Defendant Criss further contends that venue is improper in the District of Columbia because its residence for venue purposes could be Maryland, Virginia, or the District of Columbia and, consequently, diversity would be destroyed. 28 U.S.C. § 1391(a) provides that an action based solely on diversity may be brought "only in the judicial district where all the plaintiffs reside or all defendants reside, or in which the claim arose." The plaintiff has wide discretion in choosing a forum, and plaintiff has properly laid venue in the District of Columbia, where she resides.

 Third, defendant Criss contends that plaintiff has failed to state a claim upon which relief can be granted. Plaintiff alleges inter alia that she has suffered loss of consortium due to negligence of the defendants. District of Columbia courts recognize loss of consortium as an actionable offense. District of Columbia v. Barriteau, 399 A.2d 563, 566 (D.C. 1979). Consequently, this Court denies defendant's motion to dismiss for failure to state a claim.

 Fourth, defendant Criss moves to dismiss for insufficiency of service of process. Plaintiff served process on Criss's treasurer, Anthony Cristaldi, in Bladensburg. Since Criss is subject to suit in the District of Columbia under the long-arm statute, plaintiff properly served the foreign corporation's officer pursuant to F.R.C.P. 4(d)(3). Although Criss maintained an agent for service of process in the District of Columbia, service to the corporate officer in Maryland was sufficient. Additionally, plaintiff timely served defendant's agent in the District of Columbia.

  In the alternative, Criss moves to transfer the case to the United States District Court for the District of Maryland for the convenience of the parties and witnesses. Considering the proximity of the parties and witnesses to the District of Columbia, the Court denies defendant's motion to transfer.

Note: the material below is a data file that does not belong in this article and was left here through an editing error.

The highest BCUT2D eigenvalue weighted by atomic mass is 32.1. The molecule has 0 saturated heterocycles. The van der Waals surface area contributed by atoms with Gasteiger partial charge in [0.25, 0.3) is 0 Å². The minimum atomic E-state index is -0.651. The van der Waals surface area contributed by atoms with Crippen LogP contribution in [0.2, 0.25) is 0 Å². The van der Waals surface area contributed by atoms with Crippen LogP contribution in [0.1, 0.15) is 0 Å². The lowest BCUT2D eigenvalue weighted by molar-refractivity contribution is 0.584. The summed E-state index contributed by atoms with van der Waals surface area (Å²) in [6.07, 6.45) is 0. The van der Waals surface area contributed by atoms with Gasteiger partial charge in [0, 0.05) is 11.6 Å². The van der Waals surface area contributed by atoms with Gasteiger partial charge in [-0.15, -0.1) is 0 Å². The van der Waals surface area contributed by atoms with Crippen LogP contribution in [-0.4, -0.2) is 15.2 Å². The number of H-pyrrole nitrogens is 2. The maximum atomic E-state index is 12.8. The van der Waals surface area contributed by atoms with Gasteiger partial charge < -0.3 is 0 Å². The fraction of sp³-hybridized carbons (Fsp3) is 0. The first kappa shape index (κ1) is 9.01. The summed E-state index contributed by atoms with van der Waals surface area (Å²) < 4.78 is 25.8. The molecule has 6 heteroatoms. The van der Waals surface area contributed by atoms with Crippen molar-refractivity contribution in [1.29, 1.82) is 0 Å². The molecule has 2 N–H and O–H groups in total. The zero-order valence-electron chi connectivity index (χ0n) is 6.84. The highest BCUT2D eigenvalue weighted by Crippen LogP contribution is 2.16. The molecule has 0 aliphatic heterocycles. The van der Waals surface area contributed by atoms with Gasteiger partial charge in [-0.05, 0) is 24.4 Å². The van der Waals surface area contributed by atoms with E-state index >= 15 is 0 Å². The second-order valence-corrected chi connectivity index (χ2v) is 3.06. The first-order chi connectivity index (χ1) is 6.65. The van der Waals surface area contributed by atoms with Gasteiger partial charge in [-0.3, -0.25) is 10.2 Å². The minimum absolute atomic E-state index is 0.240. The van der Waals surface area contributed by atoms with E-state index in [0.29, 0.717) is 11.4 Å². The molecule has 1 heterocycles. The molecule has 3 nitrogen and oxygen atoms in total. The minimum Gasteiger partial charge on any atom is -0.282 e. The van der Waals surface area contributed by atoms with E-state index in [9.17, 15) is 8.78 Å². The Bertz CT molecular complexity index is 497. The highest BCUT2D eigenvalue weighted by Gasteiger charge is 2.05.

Defendant Harkless also moved to dismiss. Harkless's motion is based on an alleged lack of personal jurisdiction. Since Harkless is not organized under the laws of the District of Columbia, plaintiff asserts jurisdiction over Harkless pursuant to the District of Columbia long-arm statute section (a)(4). D.C.Code § 13-423 (1981). Section 13-423(a)(4) provides that a District of Columbia court may assert jurisdiction over one who "causes tortious injury in the District of Columbia by an act or omission outside the District of Columbia if he regularly does or solicits business, engages in any other persistent course of conduct, or derives substantial revenue from goods used or consumed, or services rendered, in the District of Columbia." Therefore, the Court looks to (1) the location of the injury, and (2) the nature of the defendant's contacts within the District.

 Defendant Harkless contends that the allegedly negligent acts of its employee did not cause tortious injury in the District of Columbia. The Court disagrees, since plaintiff claims a loss of consortium, which occurred in her marital domicile, the District of Columbia. In distinguishing between the act or omission which produces the injury and the injury itself, this court has found the locus of injury for an individual suffering peculiarly at home, to be her home. Aiken v. Lustine Chevrolet, Inc., 392 F. Supp. 883 (D.D.C. 1975). In Lustine, plaintiff suffered injury to both her credit rating and her mental and emotional well-being as a result of a fraudulent auto sale in Maryland. Id. at 884. The court held that such injuries could only have been sustained in the District of Columbia. Id. at 886. In this case, plaintiff alleges she has suffered loss of consortium, which occurs in her marital domicile, the District of Columbia. See Albert v. McGrath, 107 U.S. App. D.C. 336, 278 F.2d 16, 17 (D.C. Cir. 1960); Hitaffer v. Argonne Co., 87 U.S. App. D.C. 57, 183 F.2d 811 (D.C. Cir. 1950).